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Are you superstitious?

(Johan Derycke) #1

When I start preparing for painting in the studio, I always tear a number of paper towel sheets and fold them into 4. The number of paper towels I tear off the roll will always be a prime number (usually 7 or 11). It’s something I started doing a long time ago and now I always make sure the quantity is a prime number.

Do you do (or avoid to do) typical things when painting? Things that smell like superstition?

(Anne Wood) #2

No. Not superstitious at all. I just take what comes. But I do respect whatever others feel is necessary for them.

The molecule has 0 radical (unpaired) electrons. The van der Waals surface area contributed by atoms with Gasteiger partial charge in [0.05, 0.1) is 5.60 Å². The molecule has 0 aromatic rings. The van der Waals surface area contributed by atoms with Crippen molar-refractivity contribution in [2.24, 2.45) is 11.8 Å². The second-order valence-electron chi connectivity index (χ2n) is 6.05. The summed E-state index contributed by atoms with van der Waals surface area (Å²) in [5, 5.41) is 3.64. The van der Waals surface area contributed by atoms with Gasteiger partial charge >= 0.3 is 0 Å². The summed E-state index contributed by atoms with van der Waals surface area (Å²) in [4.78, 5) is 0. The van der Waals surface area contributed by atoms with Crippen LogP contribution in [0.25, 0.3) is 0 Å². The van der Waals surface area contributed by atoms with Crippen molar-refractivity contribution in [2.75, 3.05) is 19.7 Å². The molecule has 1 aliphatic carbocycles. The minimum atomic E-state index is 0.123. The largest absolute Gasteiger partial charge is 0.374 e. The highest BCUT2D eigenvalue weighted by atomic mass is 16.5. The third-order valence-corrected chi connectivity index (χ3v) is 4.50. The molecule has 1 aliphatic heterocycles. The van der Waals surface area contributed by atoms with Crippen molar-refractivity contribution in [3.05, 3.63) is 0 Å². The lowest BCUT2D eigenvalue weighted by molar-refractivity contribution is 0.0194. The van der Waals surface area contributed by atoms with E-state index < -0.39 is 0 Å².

(Catherine Kauffman) #3

Many folks have a routine that helps their brain shift into a particular space. My mother puts on classical music and swears she cannot produce without it. She’s been painting since I was a kid and is now 80 and still painting and ALWAYS puts on her music when she enters her studio. My biggest challenge is going from my artist brain to my regular brain… especially for driving. Instead of paying attention to traffic, I will be studying shadow shapes and the light effects. I find that if I switch gears and read something for a few minutes (even if it’s just the car’s manual), I can shift back pretty quickly.

(Connie McLennan) #4

To me, “superstition” has negative, OCD-type connotations, but Catherine’s interpretation is one many people have noted and written about. “Rituals are habits that begin with a behavioral cue — a sort of trigger that tells the brain ‘Now it’s time to work!’ …having a ritual helps the brain slip into its creative flow automatically.” For me, cleaning the palette (if I didn’t do it the night before) and squeezing out fresh paint are about it.